Halt the Gaslighting: Practical Tips for Self-Storage Operators

More than likely, you’ve been on the receiving end of “gaslighting” at one time or another, whether it was from a coworker, supervisor or a self-storage tenant. Learn more about this common manipulation and how to respond when it happens.

Amy Campbell, Senior Editor

September 1, 2023

3 Min Read

Ever heard one of these phrases: “That’s not what happened,” “You’re being too sensitive” or “You made me do that”? I’m sure you have. What you might not know is these are all common gaslighting expressions designed to make you doubt yourself. Derived from a 1938 play and later the 1944 psychological thriller “Gaslight” starring Ingrid Berman and Charles Boyer, the term has gone mainstream. In fact, it was named Merriam-Webster’s word of the year in 2022.

Put simply, gaslighting is a form of psychological manipulation in which someone causes another person to question their own perception or memory. It’s a power move and can lead to negative consequences. While it’s more common in intimate relationships, gaslighting can happen anywhere and at any time and to anyone. And that’s the problem.

Here’s an example. On Tuesday, you called a self-storage customer to speak with them about their delinquent account. You diligently wrote notes on their file after they agreed to make a payment on Friday. The day comes and goes, and no payment arrives. When you make a second call, the customer claims they never agreed to this arrangement. They might say they never spoke with you and even suggest you have them confused with another tenant. Yet your notes are clear, so what’s going on? It could be they’re confused. More than likely, though, they’re trying to gaslight you.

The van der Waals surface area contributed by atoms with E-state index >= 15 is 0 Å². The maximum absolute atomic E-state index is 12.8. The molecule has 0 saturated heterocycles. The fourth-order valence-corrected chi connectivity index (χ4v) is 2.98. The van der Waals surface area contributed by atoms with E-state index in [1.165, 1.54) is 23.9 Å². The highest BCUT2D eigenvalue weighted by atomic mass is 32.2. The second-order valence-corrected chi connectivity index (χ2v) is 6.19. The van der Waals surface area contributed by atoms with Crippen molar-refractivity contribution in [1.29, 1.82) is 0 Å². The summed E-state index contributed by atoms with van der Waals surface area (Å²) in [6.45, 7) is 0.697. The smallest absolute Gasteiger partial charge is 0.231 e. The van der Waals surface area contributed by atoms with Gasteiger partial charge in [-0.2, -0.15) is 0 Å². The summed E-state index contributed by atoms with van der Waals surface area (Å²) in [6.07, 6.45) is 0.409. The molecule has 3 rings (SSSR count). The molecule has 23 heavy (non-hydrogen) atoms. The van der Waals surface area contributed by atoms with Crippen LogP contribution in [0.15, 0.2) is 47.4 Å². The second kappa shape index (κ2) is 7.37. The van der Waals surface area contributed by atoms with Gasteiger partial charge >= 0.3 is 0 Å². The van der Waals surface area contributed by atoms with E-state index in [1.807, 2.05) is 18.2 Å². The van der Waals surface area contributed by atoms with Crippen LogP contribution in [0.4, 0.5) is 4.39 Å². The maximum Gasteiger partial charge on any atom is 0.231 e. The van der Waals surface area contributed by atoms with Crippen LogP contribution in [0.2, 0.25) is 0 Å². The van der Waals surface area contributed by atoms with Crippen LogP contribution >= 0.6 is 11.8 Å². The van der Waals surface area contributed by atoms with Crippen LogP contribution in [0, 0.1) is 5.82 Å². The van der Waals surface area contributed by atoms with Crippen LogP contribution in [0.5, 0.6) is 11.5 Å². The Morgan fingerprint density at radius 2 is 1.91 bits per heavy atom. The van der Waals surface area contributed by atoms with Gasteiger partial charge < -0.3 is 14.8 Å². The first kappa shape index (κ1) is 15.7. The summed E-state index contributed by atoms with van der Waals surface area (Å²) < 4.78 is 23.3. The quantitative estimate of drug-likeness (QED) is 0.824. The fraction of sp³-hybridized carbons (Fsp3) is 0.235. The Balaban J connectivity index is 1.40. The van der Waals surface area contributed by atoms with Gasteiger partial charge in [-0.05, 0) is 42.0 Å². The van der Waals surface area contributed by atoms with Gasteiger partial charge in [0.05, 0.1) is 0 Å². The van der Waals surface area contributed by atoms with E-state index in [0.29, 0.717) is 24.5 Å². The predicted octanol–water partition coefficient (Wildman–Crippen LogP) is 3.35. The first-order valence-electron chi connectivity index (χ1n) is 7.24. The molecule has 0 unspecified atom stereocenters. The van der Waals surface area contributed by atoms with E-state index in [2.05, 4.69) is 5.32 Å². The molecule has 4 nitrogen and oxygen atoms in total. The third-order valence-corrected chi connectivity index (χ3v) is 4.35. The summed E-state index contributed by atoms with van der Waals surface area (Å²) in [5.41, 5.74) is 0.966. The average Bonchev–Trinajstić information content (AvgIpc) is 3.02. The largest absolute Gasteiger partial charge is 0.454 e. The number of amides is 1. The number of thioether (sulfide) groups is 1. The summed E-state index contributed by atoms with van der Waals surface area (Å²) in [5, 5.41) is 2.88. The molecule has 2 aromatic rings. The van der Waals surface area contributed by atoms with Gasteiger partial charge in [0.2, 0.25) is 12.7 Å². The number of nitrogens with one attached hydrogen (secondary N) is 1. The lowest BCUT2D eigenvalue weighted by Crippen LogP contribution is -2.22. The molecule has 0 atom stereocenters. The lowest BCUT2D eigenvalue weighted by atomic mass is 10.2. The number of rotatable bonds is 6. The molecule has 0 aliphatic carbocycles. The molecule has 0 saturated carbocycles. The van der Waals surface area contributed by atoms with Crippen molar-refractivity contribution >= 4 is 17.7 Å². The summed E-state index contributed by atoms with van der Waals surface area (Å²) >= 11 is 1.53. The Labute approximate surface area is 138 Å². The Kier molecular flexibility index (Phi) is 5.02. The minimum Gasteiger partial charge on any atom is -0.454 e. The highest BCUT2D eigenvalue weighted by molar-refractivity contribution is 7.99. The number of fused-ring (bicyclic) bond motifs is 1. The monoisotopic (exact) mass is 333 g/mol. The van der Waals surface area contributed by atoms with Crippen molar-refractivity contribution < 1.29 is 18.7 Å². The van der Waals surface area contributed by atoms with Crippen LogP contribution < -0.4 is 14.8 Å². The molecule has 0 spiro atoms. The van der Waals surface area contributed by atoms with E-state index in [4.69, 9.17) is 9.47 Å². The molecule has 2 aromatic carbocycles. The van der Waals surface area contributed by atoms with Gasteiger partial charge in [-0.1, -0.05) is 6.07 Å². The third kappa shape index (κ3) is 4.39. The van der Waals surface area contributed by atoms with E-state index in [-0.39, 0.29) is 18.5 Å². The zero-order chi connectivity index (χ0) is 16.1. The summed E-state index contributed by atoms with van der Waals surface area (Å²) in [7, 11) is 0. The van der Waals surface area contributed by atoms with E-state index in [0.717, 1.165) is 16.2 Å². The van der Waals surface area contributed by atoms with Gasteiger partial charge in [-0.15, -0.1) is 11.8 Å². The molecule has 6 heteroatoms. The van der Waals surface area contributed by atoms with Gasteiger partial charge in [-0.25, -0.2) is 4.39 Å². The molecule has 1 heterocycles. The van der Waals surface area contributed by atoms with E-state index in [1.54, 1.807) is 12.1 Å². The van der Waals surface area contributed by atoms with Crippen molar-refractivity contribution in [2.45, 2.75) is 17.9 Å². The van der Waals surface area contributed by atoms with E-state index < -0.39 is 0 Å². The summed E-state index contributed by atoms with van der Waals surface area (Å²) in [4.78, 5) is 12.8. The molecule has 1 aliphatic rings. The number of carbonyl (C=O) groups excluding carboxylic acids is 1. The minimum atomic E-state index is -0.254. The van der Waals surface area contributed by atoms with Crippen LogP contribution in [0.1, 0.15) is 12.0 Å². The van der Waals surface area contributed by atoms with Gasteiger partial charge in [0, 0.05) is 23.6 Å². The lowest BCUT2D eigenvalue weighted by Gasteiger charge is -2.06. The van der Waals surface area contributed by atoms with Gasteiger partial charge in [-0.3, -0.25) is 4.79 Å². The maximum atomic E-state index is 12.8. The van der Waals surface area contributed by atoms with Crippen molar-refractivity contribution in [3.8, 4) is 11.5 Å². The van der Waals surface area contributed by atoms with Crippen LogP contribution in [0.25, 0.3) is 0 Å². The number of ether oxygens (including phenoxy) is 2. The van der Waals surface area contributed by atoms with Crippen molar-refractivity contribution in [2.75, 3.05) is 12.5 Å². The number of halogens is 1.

It can also happen with supervisors and coworkers. It could be an email they claimed they sent that you never received or a conversation they say happened that never did. Worse, someone might find joy in watching you fail so they might try to sabotage you professionally. For example, a coworker says they’ll pick up a task for you, doesn’t complete it, then says, “Sorry, I can’t do your work and mine! You should’ve planned better.”

So, how do you arm yourself against the gaslighters of the world? Try these tactics.

Trust your gut. Sounds simple but this is the very core (no pun intended) of gaslighting. The goal is to make you doubt yourself. But … you must trust yourself. Who knows you better than you? While we all have lapses in memory and our perception of something can be off, if you’re sure something did or didn’t happen, then trust yourself. This leads to the next point.

Investigate it. Now you need to double-check what your gut is telling you. In the example above of the customer who claims they never spoke with you about making a payment, you have the notes to back it up. Documentation is your best friend! Review your notes so you’re clear on the details.

Stick to your story. Once you have the facts, you can present them to the manipulator—calmly. Tell your tenant the date and time that you spoke with them. Read off the phone number and use words or phrases they said (documentation!). Gaslighters don’t like to be called out. It defeats the whole game! It’s possible they’ll continue their tirade, but they could backtrack and suddenly “remember” the discussion. Either way, you’re taking back the power by presenting your story.

Be confident. You know the truth, so don’t doubt it. While you should be assertive, don’t be aggressive. Communicate clearly, without emotion. Try phrases such as “Here’s my understanding of the situation,” “We remember that differently” or “I’m not interested in debating this.”

Keep in mind gaslighting isn’t about disagreements, a different recollection of an event or an occasional slight that someone owns up to later. It’s about control, manipulation and intentionally deceiving another. It’s an assault on your reality. Being on the receiving end of gaslighting can be unnerving, so learn to recognize when someone is doing it to you. Finally, if you need help either dealing with the abusive person or processing what happened, don’t be afraid to ask for it.

About the Author(s)

Amy Campbell

Senior Editor, Inside Self Storage

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